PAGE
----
Particularly in the software world, we are inundated by absolutes. Someone will argue that one platform is always the best, someone else will unequivocally state that outsourcing never works. Always this, never that: a barrage of absolute positions that take on the fervor of religious debate. I have learned that the only right answer really is "it depends", in every situation save one. There is only one absolute: that everything else depends on a clear, common understanding of the context of the situation.
All the other absolutes are hogwash. Decisions about which methodology to use, which language to program in, or even what the right ratio of testers to developers is, are often made as absolutes. While this might work some of the time, there will also be times where this will burn you.
These absolute decisions are made for all the wrong reasons. The whole industry is headed in that direction, so we had better jump on the bandwagon as well (think offshore outsourcing 5 years ago, think Agile today). It may be the belief that if it worked on the previous project, it will work for the next one. Perhaps it is the only approach that the team knows, so there isn’t even an awareness that a decision is being made. One of the most damaging reasons can be that it is the only approach that the consultant cares to pitch – and every prospect seems to need that solution, if they are inclined to pay for it (think the same two examples and time frames as before...).
The only absolute about software development that I have seen is that you absolutely need to understand the context of the situation if you are at all interested in successful decisions. Unfortunately, most teams fail to take the time to understand this context before making these decisions, and they pay the price. They may have already promised the impossible, or they may be trapped in the flawed perception that if the developers aren’t busy slinging code, the project is not yet progressing. It is far too easy to be busy, but headed in entirely the wrong direction.
I have been working with a company recently as they head down the path of developing a product for the first time, after years as a service-based group. We are engaged in analysis at this point, and have already stepped back from a debate about the relative importance of a list of features to a higher level discussion of user classes, use cases, and corresponding dialog maps and screen shots. While we have managed to channel discussions more clearly in a fruitful direction, there have been signs that we need to step back yet again. There are at least 3 different user classes or external systems that have been uncovered recently that nobody had thought of yet (how many more are there?). It was recently unearthed that the scope of the first release was seen as one thing to some of the people, something entirely different to others (what is in scope for the first round, and what to the subsequent releases look like?).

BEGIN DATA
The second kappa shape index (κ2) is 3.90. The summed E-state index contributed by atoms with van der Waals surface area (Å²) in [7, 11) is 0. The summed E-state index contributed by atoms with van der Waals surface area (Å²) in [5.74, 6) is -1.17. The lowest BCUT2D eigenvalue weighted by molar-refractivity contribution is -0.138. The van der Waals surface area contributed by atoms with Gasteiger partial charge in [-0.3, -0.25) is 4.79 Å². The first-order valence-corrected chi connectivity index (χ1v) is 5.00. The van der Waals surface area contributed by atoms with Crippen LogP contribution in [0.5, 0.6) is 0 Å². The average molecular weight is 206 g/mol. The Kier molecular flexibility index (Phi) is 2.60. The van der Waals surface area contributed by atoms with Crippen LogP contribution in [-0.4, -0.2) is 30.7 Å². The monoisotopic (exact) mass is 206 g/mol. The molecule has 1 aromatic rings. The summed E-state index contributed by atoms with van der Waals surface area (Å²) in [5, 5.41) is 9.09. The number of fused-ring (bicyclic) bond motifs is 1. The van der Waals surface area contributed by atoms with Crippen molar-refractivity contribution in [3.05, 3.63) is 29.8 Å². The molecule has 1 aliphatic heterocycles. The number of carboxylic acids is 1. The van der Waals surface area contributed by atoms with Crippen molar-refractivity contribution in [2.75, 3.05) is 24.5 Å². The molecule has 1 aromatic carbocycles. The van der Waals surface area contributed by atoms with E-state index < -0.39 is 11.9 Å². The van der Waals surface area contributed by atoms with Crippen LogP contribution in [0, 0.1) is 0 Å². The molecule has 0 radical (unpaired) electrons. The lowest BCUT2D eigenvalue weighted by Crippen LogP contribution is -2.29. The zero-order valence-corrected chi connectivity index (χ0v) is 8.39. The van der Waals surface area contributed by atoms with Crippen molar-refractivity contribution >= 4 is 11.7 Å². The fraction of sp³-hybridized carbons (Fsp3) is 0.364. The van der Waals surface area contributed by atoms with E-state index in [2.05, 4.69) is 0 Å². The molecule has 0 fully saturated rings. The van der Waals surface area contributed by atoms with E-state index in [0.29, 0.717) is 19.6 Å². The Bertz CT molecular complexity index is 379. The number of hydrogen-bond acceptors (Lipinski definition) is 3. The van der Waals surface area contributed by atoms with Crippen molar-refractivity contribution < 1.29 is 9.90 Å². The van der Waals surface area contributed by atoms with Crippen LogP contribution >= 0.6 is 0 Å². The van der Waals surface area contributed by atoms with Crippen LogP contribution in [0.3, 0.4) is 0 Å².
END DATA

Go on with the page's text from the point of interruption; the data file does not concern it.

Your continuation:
While we were moving more effectively than before, we were still stumbling, and all of those stumbles had to do with a missing piece of the system context. Everyone involved in making a decision has to have a shared understanding of that context. Getting to that point is a nontrivial exercise, but it is far better to develop that common understanding in a focused effort than it is to discover elements of this context throughout the project lifecycle, often when the cost of this discovery is significantly higher (not that it is ever measured, of course). Even for the largest of projects, a good understanding of the context would be enough information to barely fill a dozen pages, but the fan-out of ramifications is enormous. This context has several components.
There is the product/business context: identifying the specific boundaries of the system (the things I am developing or manipulating are internal, the things or people I interact with are external), the need we are trying to fill, and what makes us different from what already exists out there. Identifying what success for the business looks like at the end of the day – holding our feet to the fire, in terms of expectations.
There is the project/resources context (given that, particularly for large or complex products, it will take several projects to develop everything we want): knowing the constraints I need to work within, the gaps in my resources that I will need to work around, the risks that I will face, preferably by mitigating them rather than being broadsided by them.
We are stepping back to nail that context as effectively as we can at this point. Of that, I am absolutely sure.
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